Quarter Gallery

 A digital drawing including a blurred figure with grey-blue hair sitting on a fence underneath a cherry tree blossoming.
Anthony Aviza, Cherry Blossoms, 2021, Digital drawing, (Instructor: Christopher Corey Allen)
A digital drawing depicting a figure in the center with long blue hair walking along a beach.
Isabelle Ayaz, Sun, 2021, Digital drawing (Instructor: Christopher Corey Allen)
A young man wearing glasses and a collared jacket looks forward and turns around quickly in a seated position when a Velociraptor enters the frame, running across the background. Upon turning back towards the viewer, he seems to sigh in exasperation.
JJ Barclay, Not Paid Enough for This, 2021, Rotoscope animation, 500 x 500 px, 00:03, (Instructor: Louise Fisher)
A digital drawing showing a skeleton arm in the foreground holding a completed rubik’s cube.
Sam Benscoter, RIP RUBIK’S CUBE, 2021, Digital drawing, (Instructor: Christopher Corey Allen)
A digital animation featuring a figure waking up from a dream, morphing into a red outline of themselves, and reawakening and finding themselves still in the dream.
Grace Biglow, Dreams, 2021 Digital animation still (See full animation below), (Instructor: Christopher Corey Allen)

A digital drawing showing a figure in a white robe with a stomach made of a melting candle with orange flame and a head melting with a blue flame.
Kimberly Campo, Untitled, 2021, Digital drawing, (Instructor: Christopher Corey Allen)
Comic featuring four panels depicting the making of ramen. The first panel pictures a lone chef’s knife, the second: a steaming pot, the third: an egg in a frying pan, the last: a plate of fried ramen topped with an egg and green onion.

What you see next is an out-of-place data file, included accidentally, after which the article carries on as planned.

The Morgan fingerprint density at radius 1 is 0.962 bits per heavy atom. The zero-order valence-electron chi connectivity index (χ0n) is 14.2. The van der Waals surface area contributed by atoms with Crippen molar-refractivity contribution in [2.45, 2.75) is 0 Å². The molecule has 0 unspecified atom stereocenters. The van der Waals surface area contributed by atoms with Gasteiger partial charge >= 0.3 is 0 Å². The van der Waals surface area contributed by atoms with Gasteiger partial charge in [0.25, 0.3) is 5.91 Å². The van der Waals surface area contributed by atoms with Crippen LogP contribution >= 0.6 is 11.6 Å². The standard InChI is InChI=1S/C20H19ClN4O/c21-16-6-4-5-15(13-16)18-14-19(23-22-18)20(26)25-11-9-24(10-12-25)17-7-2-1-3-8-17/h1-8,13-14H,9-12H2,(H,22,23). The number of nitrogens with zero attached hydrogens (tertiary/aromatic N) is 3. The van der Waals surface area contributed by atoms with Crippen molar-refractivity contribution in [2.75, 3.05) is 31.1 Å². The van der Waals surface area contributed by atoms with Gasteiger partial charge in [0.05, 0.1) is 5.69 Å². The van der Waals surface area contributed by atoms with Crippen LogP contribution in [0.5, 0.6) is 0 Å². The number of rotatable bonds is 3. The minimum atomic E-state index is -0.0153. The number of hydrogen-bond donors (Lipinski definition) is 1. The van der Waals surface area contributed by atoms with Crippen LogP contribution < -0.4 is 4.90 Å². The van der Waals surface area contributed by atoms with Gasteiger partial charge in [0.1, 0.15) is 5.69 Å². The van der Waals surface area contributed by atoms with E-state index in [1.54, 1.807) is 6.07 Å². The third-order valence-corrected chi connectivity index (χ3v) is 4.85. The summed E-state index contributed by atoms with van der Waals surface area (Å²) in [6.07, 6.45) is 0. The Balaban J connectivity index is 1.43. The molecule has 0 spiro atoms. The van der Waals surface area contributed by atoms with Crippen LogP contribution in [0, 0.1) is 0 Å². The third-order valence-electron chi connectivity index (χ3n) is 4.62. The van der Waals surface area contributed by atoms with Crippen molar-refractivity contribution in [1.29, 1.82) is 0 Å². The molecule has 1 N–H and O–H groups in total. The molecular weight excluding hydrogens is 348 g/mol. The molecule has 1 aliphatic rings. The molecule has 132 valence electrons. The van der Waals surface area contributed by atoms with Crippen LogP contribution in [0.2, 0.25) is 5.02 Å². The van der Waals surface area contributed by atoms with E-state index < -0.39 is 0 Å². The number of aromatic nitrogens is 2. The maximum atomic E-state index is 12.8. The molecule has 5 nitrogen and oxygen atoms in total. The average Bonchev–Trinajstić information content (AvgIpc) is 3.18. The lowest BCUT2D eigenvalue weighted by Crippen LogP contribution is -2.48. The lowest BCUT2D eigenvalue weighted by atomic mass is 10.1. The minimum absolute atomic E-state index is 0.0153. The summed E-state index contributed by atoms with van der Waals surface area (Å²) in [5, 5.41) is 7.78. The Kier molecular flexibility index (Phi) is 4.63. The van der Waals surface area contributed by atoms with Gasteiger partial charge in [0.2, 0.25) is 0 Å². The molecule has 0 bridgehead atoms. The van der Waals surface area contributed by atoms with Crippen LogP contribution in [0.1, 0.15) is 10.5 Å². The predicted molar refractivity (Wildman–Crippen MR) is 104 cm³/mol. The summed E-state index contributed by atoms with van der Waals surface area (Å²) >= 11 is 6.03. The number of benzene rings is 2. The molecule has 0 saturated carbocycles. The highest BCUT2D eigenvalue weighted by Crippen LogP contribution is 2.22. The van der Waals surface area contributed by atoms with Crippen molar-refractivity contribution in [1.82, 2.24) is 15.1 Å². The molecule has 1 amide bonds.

Emily Chak, Mi Goreng, 2021, Web comic, 8.5 x 11 in. (Instructor: Louise Fisher)
A digital drawing of a young person in a yellow striped shirt and blue jean overalls and shorts with black leggings.
Ren Collins, Portraits, 2021, Digital drawing, (Instructor: Christopher Corey Allen)
A digital drawing featuring a series of gray cats walking up stairs towards a  green kale leaf.
Karen Gustafson, Cats and Kale, 2021, Digital drawing, (Instructor: Christopher Corey Allen)
Four friends in a beige and yellow colored coffee shop are talking about artwork that one character, Jylas, made on a laptop. On the laptop screen are two cats, one calico colored with brown and grey spots and one dark blue with disconnected ears.
Tanavia Harrington, Jylas’ Presentation, 2021, Digital illustration, 8.5 x 11 in., (Instructor: Louise Fisher)
A figure holds a sword as they stand on a rocky cliff. In the air, a dragon flies, protecting his tower from the hero. The edges on the paper are lined with imagery of stalactites and stalagmites to give the feeling you are peering into the dragon’s cave.
Abby Hinrichs, A Hero’s Journey, 2021, Laser-cut paper folded into a tunnel book, 7 x 7 x 4 in., (Instructor: Louise Fisher)
A young woman rests her head on her hand while looking down. She seems to notice the viewer, looks up, and gives a smile.
Gabrielle Holton, A Tired Smile, 2021, Rotoscope animation, 500 x 500 px, 00:03, (Instructor: Louise Fisher)
A photograph of a person wearing a blue t-shirt.  On the t-shirt is a design of a person with a heart and diamond on their clothing and a star and tear face tattoo.
Gideon Lundin, Hunter x Hunter, 2021, Screen print of digital drawing on T-shirt, (Instructor: Christopher Corey Allen)
A digital drawing showing a series of blue Whales flying through a cloudy blue sky. In the foreground are Koi fish swimming amongst green, yellow and blue cacti that are flowering.
Ping Kuang, Fantasy Nature (From the Collaborative Zine Fantasy Nature), 2021, Digital drawing, (Instructor: Christopher Corey Allen)

Laser cut book on white paper that is comprised of three different panels. Each panel has a different abstract panel: the first panel has two vertical shapes, the second panel has rectangular shapes, and the third panel has a curved vertical shape.
Fiona McNeil, The City Between, 2021, Laser cut book, 7 x 7 x 4 in., (Instructor: Louise Fisher)
Storyboard of a non-morning person who is always tired and sleeps throughout the day.
Oo Meh, Daily Mood, Web comic, 2021, 8.5 x 11 in., (Instructor: Louise Fisher)